You ran a business before opening the restaurant - has that helped?
SW: “I’ve had my own business since winning Masterchef and I’ve got a data science background, so I’m good with numbers and I’m good with detail and consistency. Whether it’s numbers, GPs, the size of the watermelon on the plate or the amount of stock that goes in, it all ties together.”
How’s your work life balance been over the past year?
SW: “I’m here a lot but customers let you know when you’re not in the restaurant. I’ve been away this week and someone sent me a message on Facebook saying ‘don’t you ever work?’ I just thought. ‘this is my first family holiday in over three years after doing regular ninety-hour weeks.’ Then I blocked him.”
How do you respond to criticism?
SW: “Some people are worth the response and some are not. I don’t read Tripadvisor, ever. Facebook seems to be quite nice, Twitter’s instantaneous and Tripadvisor is where people go to complain.”
Have you gathered a clutch of regulars now?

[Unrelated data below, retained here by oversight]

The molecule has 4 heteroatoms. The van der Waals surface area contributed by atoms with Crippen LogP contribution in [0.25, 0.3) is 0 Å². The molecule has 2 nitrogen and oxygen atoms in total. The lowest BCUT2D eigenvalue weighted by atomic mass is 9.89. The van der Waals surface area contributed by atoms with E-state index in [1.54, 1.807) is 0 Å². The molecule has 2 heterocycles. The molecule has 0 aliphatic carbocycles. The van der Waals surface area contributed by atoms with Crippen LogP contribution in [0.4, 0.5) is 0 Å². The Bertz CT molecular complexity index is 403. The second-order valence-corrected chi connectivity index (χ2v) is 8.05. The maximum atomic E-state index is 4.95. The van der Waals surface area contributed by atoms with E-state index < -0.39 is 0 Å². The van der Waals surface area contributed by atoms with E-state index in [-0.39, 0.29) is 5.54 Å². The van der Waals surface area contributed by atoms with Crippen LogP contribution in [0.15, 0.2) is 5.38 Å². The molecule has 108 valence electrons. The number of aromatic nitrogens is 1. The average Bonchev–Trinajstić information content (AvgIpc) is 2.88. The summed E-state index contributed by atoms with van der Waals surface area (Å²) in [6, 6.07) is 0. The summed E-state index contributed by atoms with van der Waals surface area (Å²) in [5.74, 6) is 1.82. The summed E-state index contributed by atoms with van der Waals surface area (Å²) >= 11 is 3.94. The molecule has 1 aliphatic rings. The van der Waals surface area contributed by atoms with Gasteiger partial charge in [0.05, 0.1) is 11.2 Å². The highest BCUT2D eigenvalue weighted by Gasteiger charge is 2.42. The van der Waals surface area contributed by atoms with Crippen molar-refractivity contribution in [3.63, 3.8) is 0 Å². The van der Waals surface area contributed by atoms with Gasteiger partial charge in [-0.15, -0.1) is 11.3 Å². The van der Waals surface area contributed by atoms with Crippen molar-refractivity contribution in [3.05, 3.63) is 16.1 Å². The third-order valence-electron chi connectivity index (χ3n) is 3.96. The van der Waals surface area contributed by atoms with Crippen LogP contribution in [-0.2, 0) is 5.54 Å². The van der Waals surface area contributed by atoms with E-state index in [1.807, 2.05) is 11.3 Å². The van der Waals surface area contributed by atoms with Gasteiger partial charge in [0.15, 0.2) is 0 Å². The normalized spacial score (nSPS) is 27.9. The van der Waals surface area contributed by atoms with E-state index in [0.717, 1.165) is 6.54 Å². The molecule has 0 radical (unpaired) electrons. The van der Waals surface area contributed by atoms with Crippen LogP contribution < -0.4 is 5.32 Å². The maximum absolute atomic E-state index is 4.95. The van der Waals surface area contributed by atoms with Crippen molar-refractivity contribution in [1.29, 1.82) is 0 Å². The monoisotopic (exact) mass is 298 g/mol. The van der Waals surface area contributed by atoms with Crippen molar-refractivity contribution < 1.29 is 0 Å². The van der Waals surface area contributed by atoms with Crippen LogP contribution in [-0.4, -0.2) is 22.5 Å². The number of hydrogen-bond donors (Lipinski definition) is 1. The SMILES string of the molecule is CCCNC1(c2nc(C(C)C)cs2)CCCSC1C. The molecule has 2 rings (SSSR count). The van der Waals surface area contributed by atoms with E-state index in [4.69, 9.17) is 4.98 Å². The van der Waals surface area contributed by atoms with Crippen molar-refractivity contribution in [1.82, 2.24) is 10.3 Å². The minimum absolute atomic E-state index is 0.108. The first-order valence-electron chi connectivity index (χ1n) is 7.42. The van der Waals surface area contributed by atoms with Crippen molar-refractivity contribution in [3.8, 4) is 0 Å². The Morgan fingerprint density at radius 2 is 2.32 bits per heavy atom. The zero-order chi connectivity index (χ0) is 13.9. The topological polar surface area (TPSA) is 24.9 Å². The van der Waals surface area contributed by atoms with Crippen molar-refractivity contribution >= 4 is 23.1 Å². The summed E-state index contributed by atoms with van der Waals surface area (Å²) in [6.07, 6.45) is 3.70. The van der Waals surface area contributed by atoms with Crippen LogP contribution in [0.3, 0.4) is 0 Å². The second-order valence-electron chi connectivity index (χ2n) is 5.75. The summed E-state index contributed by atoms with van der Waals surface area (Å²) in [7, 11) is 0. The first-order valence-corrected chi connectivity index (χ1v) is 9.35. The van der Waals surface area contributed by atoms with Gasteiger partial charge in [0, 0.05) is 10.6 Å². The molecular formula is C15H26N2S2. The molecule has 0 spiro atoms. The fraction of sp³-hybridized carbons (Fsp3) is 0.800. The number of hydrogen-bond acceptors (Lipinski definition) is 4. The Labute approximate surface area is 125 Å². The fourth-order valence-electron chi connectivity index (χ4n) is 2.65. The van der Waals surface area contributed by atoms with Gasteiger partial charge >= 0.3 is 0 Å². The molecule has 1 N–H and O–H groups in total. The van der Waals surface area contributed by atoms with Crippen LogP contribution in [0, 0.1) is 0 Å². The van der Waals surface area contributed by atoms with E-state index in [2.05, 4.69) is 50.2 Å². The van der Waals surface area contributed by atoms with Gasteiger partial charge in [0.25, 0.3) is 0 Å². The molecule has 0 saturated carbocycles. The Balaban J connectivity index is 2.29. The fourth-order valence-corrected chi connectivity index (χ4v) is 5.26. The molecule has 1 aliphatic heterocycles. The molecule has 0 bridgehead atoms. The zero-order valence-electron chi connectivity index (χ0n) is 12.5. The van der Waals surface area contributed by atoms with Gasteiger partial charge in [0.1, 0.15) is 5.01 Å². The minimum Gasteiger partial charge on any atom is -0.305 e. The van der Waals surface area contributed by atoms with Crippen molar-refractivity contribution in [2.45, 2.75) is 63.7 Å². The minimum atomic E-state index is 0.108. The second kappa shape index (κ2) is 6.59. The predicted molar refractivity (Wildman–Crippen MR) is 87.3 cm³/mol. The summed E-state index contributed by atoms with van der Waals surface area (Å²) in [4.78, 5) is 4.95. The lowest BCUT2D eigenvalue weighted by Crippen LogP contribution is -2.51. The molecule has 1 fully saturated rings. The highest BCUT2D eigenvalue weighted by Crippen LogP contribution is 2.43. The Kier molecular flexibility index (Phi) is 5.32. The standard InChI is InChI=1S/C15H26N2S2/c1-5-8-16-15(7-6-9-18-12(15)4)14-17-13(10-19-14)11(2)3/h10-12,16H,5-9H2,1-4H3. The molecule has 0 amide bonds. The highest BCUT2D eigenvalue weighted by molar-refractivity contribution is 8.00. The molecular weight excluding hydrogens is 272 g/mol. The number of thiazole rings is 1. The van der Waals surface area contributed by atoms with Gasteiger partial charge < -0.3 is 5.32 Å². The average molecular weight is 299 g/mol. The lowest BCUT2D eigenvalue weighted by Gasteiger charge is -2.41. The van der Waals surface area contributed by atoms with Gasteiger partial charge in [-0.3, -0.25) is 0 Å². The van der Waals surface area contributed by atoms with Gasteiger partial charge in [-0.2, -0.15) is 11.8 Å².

SW: “We’ve got good customer retention. You hope for it when you first open, but you don’t know what you’re going to get. We’re not just an occasion restaurant, we’re an every day restaurant. You can come just for a main course if you like, or the pre-theatre menu, or you can just come in for dessert, it doesn’t matter. People seem to like that.
"One of the things I think we’ve got right is our customer service. It’s just the right side of making people feel special, but it’s not over formal or wanky – I can’t think of a better way to put it.”
You’re looking pretty trim Simon, how do you manage to squeeze your fitness in to your busy schedule?
SW: “I run to work - not just for my body, but for my mind too. It’s not always that straight forward. Sometimes you’ve got paperwork to do, disciplinaries, managers meetings, hotel breakfast set-ups. I’ve actually bought a load of gym equipment, which we keep in the office for the staff to use on split shifts. We’ve got weights, skipping ropes, a stepper, exercise mats. We have team challenges in the kitchen where we get down and do twenty-five press ups every hour.”
What have you got planned to celebrate Wood restaurant one year on?